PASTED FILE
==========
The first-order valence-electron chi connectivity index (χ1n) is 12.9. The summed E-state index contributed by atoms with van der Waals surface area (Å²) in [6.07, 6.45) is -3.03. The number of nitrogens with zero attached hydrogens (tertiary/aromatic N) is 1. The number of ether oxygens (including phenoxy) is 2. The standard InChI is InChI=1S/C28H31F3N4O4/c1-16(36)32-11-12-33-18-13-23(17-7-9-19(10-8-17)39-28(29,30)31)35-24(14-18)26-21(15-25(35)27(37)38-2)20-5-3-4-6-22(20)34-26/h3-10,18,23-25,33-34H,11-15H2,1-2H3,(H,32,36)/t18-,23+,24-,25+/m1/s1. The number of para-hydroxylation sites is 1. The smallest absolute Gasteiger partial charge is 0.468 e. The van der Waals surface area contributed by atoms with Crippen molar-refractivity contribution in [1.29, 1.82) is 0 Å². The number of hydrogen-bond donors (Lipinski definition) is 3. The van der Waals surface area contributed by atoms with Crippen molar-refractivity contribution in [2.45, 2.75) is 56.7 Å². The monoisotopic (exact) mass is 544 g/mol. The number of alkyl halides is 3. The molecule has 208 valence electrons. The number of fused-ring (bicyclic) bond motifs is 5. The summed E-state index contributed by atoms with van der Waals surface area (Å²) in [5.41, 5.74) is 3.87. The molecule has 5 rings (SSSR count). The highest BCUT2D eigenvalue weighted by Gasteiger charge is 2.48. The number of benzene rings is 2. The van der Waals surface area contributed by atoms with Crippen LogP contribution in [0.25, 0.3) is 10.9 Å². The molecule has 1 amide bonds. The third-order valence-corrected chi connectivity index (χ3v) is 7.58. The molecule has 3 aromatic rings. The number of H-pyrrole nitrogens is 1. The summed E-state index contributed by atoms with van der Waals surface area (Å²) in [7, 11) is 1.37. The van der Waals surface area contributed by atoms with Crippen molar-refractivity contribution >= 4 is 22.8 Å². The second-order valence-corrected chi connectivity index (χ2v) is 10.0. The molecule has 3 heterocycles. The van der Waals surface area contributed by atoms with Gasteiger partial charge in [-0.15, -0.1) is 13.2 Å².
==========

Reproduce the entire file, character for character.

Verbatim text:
The first-order valence-electron chi connectivity index (χ1n) is 12.9. The summed E-state index contributed by atoms with van der Waals surface area (Å²) in [6.07, 6.45) is -3.03. The number of nitrogens with zero attached hydrogens (tertiary/aromatic N) is 1. The number of ether oxygens (including phenoxy) is 2. The standard InChI is InChI=1S/C28H31F3N4O4/c1-16(36)32-11-12-33-18-13-23(17-7-9-19(10-8-17)39-28(29,30)31)35-24(14-18)26-21(15-25(35)27(37)38-2)20-5-3-4-6-22(20)34-26/h3-10,18,23-25,33-34H,11-15H2,1-2H3,(H,32,36)/t18-,23+,24-,25+/m1/s1. The number of para-hydroxylation sites is 1. The smallest absolute Gasteiger partial charge is 0.468 e. The van der Waals surface area contributed by atoms with Crippen molar-refractivity contribution in [1.29, 1.82) is 0 Å². The number of hydrogen-bond donors (Lipinski definition) is 3. The van der Waals surface area contributed by atoms with Crippen molar-refractivity contribution in [2.45, 2.75) is 56.7 Å². The monoisotopic (exact) mass is 544 g/mol. The number of alkyl halides is 3. The molecule has 208 valence electrons. The number of fused-ring (bicyclic) bond motifs is 5. The summed E-state index contributed by atoms with van der Waals surface area (Å²) in [5.41, 5.74) is 3.87. The molecule has 5 rings (SSSR count). The highest BCUT2D eigenvalue weighted by Gasteiger charge is 2.48. The number of benzene rings is 2. The van der Waals surface area contributed by atoms with Crippen LogP contribution in [0.25, 0.3) is 10.9 Å². The molecule has 1 amide bonds. The third-order valence-corrected chi connectivity index (χ3v) is 7.58. The molecule has 3 aromatic rings. The number of H-pyrrole nitrogens is 1. The summed E-state index contributed by atoms with van der Waals surface area (Å²) in [7, 11) is 1.37. The van der Waals surface area contributed by atoms with Crippen molar-refractivity contribution >= 4 is 22.8 Å². The second-order valence-corrected chi connectivity index (χ2v) is 10.0. The molecule has 3 heterocycles. The van der Waals surface area contributed by atoms with Gasteiger partial charge in [-0.15, -0.1) is 13.2 Å².